PIA21945: New NASA Images of Irma's Towering Clouds (Anaglyph)
 Target Name:  Earth
 Is a satellite of:  Sol (our sun)
 Mission:  Terra
 Spacecraft:  Terra
 Instrument:  MISR
 Product Size:  5484 x 1331 pixels (w x h)
 Produced By:  JPL
You will need 3-D glasses
 Full-Res TIFF:  PIA21945.tif (21.91 MB)
 Full-Res JPEG:  PIA21945.jpg (884.3 kB)

Click on the image above to download a moderately sized image in JPEG format (possibly reduced in size from original)

Original Caption Released with Image:

Click here for larger version of PIA21945
Figure 1
Click on the image for larger view

On Sept. 7, the Multi-angle Imaging SpectroRadiometer (MISR) instrument on NASA's Terra satellite passed over Hurricane Irma at approximately 11:20 am local time. The MISR instrument comprises nine cameras that view the Earth at different angles, and since it takes roughly seven minutes for all nine cameras to capture the same location, the motion of the clouds between images allows scientists to calculate the wind speed at the cloud tops.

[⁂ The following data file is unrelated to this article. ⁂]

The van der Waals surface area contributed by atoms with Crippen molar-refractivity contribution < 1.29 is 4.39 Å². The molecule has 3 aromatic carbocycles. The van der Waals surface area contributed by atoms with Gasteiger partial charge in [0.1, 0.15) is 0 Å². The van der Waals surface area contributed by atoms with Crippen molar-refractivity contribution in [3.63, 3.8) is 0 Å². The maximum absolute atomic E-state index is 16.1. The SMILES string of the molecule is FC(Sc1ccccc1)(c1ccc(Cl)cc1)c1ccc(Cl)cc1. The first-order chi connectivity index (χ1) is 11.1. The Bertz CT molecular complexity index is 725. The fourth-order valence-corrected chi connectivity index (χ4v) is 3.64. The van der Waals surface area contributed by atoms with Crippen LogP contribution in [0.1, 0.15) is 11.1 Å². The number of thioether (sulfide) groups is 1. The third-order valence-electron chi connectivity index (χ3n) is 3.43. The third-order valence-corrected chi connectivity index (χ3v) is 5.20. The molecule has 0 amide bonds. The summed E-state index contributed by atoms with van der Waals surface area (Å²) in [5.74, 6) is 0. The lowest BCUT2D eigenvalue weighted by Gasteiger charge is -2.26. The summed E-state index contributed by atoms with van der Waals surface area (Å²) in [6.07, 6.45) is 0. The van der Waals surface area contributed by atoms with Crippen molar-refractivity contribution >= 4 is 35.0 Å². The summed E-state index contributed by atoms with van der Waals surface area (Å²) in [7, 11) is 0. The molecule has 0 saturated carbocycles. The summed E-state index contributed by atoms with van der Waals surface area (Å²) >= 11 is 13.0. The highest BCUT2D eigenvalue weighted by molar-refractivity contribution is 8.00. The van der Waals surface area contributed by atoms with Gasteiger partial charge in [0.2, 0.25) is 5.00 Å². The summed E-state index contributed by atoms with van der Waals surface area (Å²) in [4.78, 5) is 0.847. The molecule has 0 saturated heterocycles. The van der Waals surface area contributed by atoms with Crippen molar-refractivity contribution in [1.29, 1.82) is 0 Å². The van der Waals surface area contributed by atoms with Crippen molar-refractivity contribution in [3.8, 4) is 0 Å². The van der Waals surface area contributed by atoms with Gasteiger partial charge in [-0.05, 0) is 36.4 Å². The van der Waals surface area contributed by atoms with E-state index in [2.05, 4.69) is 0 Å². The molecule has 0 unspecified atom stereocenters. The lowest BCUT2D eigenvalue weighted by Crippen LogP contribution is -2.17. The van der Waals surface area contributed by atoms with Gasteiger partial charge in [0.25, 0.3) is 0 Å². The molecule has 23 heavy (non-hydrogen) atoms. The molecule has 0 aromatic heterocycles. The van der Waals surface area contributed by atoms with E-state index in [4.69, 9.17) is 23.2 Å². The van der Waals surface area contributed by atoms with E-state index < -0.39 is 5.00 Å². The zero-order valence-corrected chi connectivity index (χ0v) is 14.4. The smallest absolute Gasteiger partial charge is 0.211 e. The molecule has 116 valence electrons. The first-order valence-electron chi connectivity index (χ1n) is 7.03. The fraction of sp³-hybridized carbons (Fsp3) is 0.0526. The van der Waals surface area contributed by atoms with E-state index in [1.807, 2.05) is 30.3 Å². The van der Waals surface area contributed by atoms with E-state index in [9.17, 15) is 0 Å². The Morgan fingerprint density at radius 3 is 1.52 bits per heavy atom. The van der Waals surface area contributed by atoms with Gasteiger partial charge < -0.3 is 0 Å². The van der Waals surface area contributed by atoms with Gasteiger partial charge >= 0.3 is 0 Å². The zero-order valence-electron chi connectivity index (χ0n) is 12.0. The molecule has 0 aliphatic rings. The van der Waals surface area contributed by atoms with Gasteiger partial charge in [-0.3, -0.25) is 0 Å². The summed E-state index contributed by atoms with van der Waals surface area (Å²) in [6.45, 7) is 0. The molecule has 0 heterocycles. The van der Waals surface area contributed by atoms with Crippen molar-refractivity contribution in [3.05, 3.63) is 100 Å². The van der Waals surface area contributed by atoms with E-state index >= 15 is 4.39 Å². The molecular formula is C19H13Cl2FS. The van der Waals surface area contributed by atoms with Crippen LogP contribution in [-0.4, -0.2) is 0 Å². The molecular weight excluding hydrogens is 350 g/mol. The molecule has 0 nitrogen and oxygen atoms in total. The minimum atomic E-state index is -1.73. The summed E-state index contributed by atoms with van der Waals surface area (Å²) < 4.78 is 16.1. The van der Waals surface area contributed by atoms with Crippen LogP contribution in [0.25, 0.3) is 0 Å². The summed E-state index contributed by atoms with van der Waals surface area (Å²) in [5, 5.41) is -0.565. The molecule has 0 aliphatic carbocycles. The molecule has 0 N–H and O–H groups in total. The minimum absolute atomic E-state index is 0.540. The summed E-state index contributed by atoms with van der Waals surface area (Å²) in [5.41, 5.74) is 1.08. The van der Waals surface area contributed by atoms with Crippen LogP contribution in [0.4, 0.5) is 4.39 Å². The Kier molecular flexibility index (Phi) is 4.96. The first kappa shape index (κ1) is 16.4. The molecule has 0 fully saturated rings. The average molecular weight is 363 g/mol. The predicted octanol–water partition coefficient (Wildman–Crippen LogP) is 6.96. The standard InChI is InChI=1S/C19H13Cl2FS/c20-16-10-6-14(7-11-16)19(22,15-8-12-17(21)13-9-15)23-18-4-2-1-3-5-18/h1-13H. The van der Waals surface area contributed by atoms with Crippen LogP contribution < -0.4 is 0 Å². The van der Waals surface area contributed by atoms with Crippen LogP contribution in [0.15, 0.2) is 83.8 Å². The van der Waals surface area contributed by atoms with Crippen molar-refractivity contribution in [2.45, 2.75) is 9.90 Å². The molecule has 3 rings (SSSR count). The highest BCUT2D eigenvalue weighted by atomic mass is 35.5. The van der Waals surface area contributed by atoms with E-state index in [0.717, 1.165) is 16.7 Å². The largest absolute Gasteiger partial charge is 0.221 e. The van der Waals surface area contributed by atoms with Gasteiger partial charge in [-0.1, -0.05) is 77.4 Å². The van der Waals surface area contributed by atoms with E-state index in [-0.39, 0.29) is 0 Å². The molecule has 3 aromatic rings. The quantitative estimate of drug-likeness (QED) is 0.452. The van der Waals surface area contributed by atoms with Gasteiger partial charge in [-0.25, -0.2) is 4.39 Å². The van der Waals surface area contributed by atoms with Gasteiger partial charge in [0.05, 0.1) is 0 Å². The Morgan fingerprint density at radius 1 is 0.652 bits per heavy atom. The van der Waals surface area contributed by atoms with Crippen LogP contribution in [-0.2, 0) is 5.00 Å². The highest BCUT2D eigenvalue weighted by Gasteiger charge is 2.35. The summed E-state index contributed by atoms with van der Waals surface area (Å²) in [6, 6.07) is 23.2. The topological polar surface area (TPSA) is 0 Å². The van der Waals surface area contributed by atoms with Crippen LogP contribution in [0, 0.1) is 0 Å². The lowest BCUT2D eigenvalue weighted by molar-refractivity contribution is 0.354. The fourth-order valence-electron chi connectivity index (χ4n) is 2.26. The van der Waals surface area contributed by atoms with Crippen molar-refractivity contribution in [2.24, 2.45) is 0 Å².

This stereo anaglyph combines two of the MISR angles to show a three-dimensional view of Irma. You will need red-blue glasses to view the anaglyph; place the red lens over your left eye.

At this time, Irma's eye was located approximately 60 miles (100 kilometers) north of the Dominican Republic and 140 miles (230 kilometers) north of its capital, Santo Domingo. Irma was a powerful Category 5 hurricane, with wind speeds at the ocean surface up to 185 miles (300 kilometers) per hour. The MISR data show that at cloud top, winds near the eye wall (the most destructive part of the storm) were approximately 90 miles per hour (145 kilometers per hour), and the maximum cloud-top wind speed throughout the storm calculated by MISR was 135 miles per hour (220 kilometers per hour). While the hurricane's dominant rotation direction is counter-clockwise, winds near the eye wall are consistently pointing outward from it. This is an indication of outflow, the process by which a hurricane draws in warm, moist air at the surface and ejects cool, dry air at its cloud tops.

These data were captured during Terra orbit 94267. MISR data are available through the NASA Langley Research Center; for more information, go to https://eosweb.larc.nasa.gov/project/misr/misr_table. MISR was built and is managed by NASA's Jet Propulsion Laboratory in Pasadena, California, for NASA's Science Mission Directorate in Washington, D.C. The Terra spacecraft is managed by NASA's Goddard Space Flight Center in Greenbelt, Maryland. The MISR data were obtained from the NASA Langley Research Center Atmospheric Science Data Center in Hampton, Virginia. JPL is a division of Caltech in Pasadena.

Image Credit:

Image Addition Date: